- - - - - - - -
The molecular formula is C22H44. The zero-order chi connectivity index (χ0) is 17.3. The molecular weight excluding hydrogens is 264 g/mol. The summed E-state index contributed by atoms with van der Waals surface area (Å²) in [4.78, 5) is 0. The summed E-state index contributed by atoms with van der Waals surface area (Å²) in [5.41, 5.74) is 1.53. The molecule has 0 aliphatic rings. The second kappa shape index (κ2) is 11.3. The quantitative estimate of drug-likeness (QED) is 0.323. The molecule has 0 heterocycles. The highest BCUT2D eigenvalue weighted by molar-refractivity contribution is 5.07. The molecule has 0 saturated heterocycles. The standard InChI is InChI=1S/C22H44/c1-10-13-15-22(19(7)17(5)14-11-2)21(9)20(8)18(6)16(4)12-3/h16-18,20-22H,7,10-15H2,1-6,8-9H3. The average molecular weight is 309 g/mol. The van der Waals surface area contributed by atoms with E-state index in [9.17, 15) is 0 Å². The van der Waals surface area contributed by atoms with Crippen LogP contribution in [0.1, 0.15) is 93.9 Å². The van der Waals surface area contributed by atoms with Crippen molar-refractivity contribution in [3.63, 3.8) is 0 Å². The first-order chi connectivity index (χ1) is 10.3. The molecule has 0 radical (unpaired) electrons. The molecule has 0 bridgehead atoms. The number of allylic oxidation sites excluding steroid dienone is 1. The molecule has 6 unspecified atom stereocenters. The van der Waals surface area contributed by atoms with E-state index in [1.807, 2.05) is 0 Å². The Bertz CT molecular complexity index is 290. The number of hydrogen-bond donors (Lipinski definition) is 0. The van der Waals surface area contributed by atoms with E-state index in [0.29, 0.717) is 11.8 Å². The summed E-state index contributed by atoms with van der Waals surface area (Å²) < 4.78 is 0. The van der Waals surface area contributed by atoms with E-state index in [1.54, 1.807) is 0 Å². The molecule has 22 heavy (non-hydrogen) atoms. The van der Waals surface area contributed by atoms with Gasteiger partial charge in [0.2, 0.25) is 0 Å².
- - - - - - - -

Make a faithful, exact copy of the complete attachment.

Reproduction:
The molecular formula is C22H44. The zero-order chi connectivity index (χ0) is 17.3. The molecular weight excluding hydrogens is 264 g/mol. The summed E-state index contributed by atoms with van der Waals surface area (Å²) in [4.78, 5) is 0. The summed E-state index contributed by atoms with van der Waals surface area (Å²) in [5.41, 5.74) is 1.53. The molecule has 0 aliphatic rings. The second kappa shape index (κ2) is 11.3. The quantitative estimate of drug-likeness (QED) is 0.323. The molecule has 0 heterocycles. The highest BCUT2D eigenvalue weighted by molar-refractivity contribution is 5.07. The molecule has 0 saturated heterocycles. The standard InChI is InChI=1S/C22H44/c1-10-13-15-22(19(7)17(5)14-11-2)21(9)20(8)18(6)16(4)12-3/h16-18,20-22H,7,10-15H2,1-6,8-9H3. The average molecular weight is 309 g/mol. The van der Waals surface area contributed by atoms with E-state index in [9.17, 15) is 0 Å². The van der Waals surface area contributed by atoms with Crippen LogP contribution in [0.1, 0.15) is 93.9 Å². The van der Waals surface area contributed by atoms with Crippen molar-refractivity contribution in [3.63, 3.8) is 0 Å². The first-order chi connectivity index (χ1) is 10.3. The molecule has 0 radical (unpaired) electrons. The molecule has 0 bridgehead atoms. The number of allylic oxidation sites excluding steroid dienone is 1. The molecule has 6 unspecified atom stereocenters. The van der Waals surface area contributed by atoms with E-state index in [1.807, 2.05) is 0 Å². The Bertz CT molecular complexity index is 290. The number of hydrogen-bond donors (Lipinski definition) is 0. The van der Waals surface area contributed by atoms with E-state index in [0.29, 0.717) is 11.8 Å². The summed E-state index contributed by atoms with van der Waals surface area (Å²) < 4.78 is 0. The van der Waals surface area contributed by atoms with E-state index in [1.54, 1.807) is 0 Å². The molecule has 22 heavy (non-hydrogen) atoms. The van der Waals surface area contributed by atoms with Gasteiger partial charge in [0.2, 0.25) is 0 Å².